PORTLAND, Ore. (KOIN) — Happy Shark Week!

The waters off the Oregon Coast are home to at least 17 species of sharks. While they often get a bad rep (thanks, Jaws), most of Oregon’s sharks are pretty harmless. Still don’t believe it? According to the Oregon Coast Aquarium, there is no record of a fatal shark attack in Oregon since 1975.

Meet Oregon’s sharks below:

1. Great white shark
While not the largest on the list, they’re certainly the most powerful and dangerous. They can grow up to 20 feet and weigh almost 4,000 pounds.

Of the 28 recorded unprovoked shark attacks in Oregon, 27 have involved great white sharks. The most recent was in 2016 at Indian Beach when a surfer suffered a leg injury after a shark bit him.

Basking shark. (Oregon Coast Aquarium)

2. Basking shark
This shark can grow up to 40 feet long — making it the largest shark found in Oregon waters. While it has an enormous gaping mouth and an uncanny resemblance to white sharks, it’s a harmless fish. They’re all “bask” and no bite. Although it has more teeth than any other species of shark on Earth, its diet mainly consists of plankton.

3. Pacific blue shark
Named for their bright blue coloration, this shark has a long, narrow body that’s about 10 feet long. These sharks are threatened and are rarely hunted by other marine life, however, they’re frequent victims of bycatch. They feed on invertebrates like octopus and squid.

The Oregon Coast Aquarium said the only fatal shark attack to happen in the state was in 1975. A fishing boat capsized with a couple onboard, 200 miles offshore of Astoria. While the man drowned, the woman was found dead with several shark bites believed to be those of a blue shark. Besides this incident, there has never been a report of a blue shark attacking a human.

4. Broadnose sevengill shark
These sharks can easily be distinguished by their seven gill slits as most sharks only have five.

Broadnose sevengill shark (Oregon Coast Aquarium)

Since the 17th century, there are only five recorded attacks by the broadnose shark (never in Oregon). They’re only known to be aggressive when feeding, mating or provoked.

5. Sixgill shark
The sixgill shark looks similar to the sevengill, but with six gills and striking green eyes, according to the Oregon Coast Aquarium. Since it has a solitary life in deep water, scientists don’t know much about it, but it’s believed it can live over 80 years.

While there have been no attacks in Oregon, it was reported that sixgill sharks attacked a submarine with a camera crew inside while filming for “Blue Planet 2.”

6. Common thresher shark

This shark grows up to 20 feet long with an extremely long tail fin. The fin is used like a whip for defense against predators and to capture prey. Despite its size, the shark has small teeth.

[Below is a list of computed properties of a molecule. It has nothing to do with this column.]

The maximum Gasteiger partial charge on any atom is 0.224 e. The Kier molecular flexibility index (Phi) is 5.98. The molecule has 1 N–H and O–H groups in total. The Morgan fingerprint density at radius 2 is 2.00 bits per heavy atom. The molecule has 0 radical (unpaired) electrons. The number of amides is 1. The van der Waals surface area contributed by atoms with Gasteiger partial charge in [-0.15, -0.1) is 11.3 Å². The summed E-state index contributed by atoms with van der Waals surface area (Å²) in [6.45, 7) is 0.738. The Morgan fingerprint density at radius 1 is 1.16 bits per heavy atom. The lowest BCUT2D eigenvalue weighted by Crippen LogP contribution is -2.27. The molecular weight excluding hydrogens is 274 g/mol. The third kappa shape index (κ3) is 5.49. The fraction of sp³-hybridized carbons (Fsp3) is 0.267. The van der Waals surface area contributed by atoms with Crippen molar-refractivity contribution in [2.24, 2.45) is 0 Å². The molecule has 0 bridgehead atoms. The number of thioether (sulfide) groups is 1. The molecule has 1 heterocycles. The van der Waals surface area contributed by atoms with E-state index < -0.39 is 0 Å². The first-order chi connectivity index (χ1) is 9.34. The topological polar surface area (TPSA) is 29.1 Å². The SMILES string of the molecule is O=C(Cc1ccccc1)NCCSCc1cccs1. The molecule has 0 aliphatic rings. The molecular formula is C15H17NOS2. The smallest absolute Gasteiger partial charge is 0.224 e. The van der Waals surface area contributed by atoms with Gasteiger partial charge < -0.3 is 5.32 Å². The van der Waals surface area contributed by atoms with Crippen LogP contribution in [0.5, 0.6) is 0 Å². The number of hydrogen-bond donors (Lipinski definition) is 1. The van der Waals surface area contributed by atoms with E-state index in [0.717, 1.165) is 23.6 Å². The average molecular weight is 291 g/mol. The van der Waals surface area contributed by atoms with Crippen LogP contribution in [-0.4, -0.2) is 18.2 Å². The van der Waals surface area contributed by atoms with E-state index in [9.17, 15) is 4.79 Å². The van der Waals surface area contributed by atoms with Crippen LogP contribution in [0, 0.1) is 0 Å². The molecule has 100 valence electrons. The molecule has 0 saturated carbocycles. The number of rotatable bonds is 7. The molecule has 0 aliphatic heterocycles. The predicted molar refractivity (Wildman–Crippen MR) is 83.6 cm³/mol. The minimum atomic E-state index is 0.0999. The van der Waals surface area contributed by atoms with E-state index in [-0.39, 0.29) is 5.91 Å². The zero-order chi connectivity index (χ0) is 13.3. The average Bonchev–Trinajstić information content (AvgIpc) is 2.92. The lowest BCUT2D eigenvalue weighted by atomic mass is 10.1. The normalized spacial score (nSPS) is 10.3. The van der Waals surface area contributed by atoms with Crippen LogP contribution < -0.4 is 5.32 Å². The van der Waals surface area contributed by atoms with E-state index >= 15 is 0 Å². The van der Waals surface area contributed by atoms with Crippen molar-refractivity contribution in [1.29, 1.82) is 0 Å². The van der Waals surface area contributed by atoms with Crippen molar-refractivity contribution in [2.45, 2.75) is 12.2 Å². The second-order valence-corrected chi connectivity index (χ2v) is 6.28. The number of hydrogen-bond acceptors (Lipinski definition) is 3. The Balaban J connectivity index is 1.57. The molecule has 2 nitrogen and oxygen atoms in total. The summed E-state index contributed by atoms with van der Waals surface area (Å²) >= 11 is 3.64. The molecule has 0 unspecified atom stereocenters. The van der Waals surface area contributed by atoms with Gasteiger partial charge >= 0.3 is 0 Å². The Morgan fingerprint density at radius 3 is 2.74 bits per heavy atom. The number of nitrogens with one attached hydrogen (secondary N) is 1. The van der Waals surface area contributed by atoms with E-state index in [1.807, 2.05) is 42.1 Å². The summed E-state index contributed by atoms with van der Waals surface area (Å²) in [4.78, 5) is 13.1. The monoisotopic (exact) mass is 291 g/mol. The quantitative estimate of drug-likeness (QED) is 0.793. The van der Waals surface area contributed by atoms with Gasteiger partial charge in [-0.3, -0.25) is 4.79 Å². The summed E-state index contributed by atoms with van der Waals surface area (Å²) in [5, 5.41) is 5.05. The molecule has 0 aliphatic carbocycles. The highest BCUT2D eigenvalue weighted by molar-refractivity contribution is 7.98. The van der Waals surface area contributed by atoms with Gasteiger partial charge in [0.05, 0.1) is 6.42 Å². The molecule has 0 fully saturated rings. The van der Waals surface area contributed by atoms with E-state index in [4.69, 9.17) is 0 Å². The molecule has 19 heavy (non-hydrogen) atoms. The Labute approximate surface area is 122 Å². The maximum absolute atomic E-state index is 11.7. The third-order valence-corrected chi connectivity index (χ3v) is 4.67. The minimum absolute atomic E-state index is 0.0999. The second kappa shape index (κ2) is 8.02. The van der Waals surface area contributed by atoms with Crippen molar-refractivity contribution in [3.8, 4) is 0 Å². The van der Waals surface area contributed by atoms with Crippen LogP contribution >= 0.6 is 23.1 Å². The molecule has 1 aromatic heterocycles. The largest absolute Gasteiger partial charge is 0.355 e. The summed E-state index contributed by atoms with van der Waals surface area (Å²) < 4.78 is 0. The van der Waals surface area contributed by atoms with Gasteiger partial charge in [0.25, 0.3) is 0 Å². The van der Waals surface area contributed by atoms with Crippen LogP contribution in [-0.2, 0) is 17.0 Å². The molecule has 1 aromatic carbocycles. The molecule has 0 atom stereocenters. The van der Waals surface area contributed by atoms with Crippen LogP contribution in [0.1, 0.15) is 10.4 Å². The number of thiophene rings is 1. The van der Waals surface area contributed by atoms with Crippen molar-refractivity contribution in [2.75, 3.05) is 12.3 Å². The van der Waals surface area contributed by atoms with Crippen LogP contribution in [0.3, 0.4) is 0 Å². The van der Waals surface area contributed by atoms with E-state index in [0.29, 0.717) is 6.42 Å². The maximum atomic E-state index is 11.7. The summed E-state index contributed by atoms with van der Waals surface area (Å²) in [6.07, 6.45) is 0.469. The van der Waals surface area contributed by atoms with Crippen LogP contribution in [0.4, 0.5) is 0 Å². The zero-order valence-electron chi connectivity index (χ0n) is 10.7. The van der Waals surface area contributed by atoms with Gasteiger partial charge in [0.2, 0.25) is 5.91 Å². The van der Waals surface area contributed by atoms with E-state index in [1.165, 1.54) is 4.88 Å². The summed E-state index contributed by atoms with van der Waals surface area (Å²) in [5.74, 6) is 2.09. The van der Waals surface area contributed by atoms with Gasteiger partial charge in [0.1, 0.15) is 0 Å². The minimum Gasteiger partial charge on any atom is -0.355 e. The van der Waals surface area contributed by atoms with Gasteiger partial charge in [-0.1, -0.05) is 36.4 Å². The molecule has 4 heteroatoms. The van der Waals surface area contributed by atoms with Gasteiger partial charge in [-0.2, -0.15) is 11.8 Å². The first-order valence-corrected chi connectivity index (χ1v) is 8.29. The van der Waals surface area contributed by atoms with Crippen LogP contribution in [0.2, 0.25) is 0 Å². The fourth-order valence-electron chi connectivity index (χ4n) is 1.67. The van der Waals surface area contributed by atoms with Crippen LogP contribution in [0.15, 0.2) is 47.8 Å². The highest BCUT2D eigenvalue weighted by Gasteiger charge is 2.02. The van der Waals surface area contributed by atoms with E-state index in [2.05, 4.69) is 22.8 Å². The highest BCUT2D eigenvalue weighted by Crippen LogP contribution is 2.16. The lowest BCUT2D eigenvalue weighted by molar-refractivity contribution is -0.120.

7. Leopard shark

It’s easy to spot this shark thanks to its pattern of bars and spots that are all along its body. This unique camouflage helps it hide in the sunlight. Leopard sharks are the nomads of the waters — they often travel great distances without ever revisiting the same spot twice.

Since these sharks are pretty shy, they pose little to no danger to humans.

8. Pacific angelshark

Angelsharks are found on the ocean floor near rocky reefs and help forests. Their flat bodies resemble that of rays — but their pectoral finds aren’t attached and their mouths are in front of the head.

Though they’re not considered dangerous, there are records of them biting scuba divers when harassed.

9. Salmon shark

These sharks are found in the north Pacific and have an average length of around 7 feet long. They eat salmon, squid, birds and herring.

Salmon sharks can be kept and eaten by those who legally catch them, however, they’re typically caught as bycatch and discarded. They’re considered “pests” by fishermen.

10. Shortfin mako shark

This species of shark is the fastest in the ocean — reaching speeds of 45 miles per hour. It can grow up to 12 feet long and weigh 1,200 pounds.

Since they live in deeper waters, they’re typically only threatening to fishermen or divers. According to divers, the sharks swim in a figure eight pattern prior to an attack.

11. School soupfin shark

Meet one of Oregon’s small shark species. Most of its fins are tipped in black. It’s also known as tope shark, snapper shark and school shark.

Its meat is rich in vitamins — making it desirable in both Asian and European markets.

12. Spiny dogfish shark

This shark is considered unusual due to its sharp, venomous spine directly in front of its dorsal fins. It also has no anal fin, which is common on most sharks.

Since they’re relatively small, they’re opportunistic feeders and prefer smaller fish.

13. Brown smooth-hound shark

The smooth-hound shark is small and found in enclosed, shallow bays. It’s a bottom-dweller that eats crabs, shrimp and small fish.

Since this shark is so small, it’s harmless to humans. 

14. Catshark

There are three species of catshark that are native to Oregon: the brown, longnose and filetale. They get their name from the way their eyes glow when reflecting light.

Little is known about these species, but they’re believed to be a solitary and nocturnal species.

15. Pacific sleeper shark

This slow-moving shark is found in the cold, deep waters all along the West Coast. While slow, it’s capable of silent and extreme movement when hunting for octopus, rockfish and crab. Some of these sharks that have been caught exceed 20 feet and 8,000 pounds, which is almost the size of an adult orca.

Little is known about these sharks in Oregon, but their tissue is reported to be toxic to humans due to the presence of trimethylamine.

Learn more about the Oregon Coast Aquarium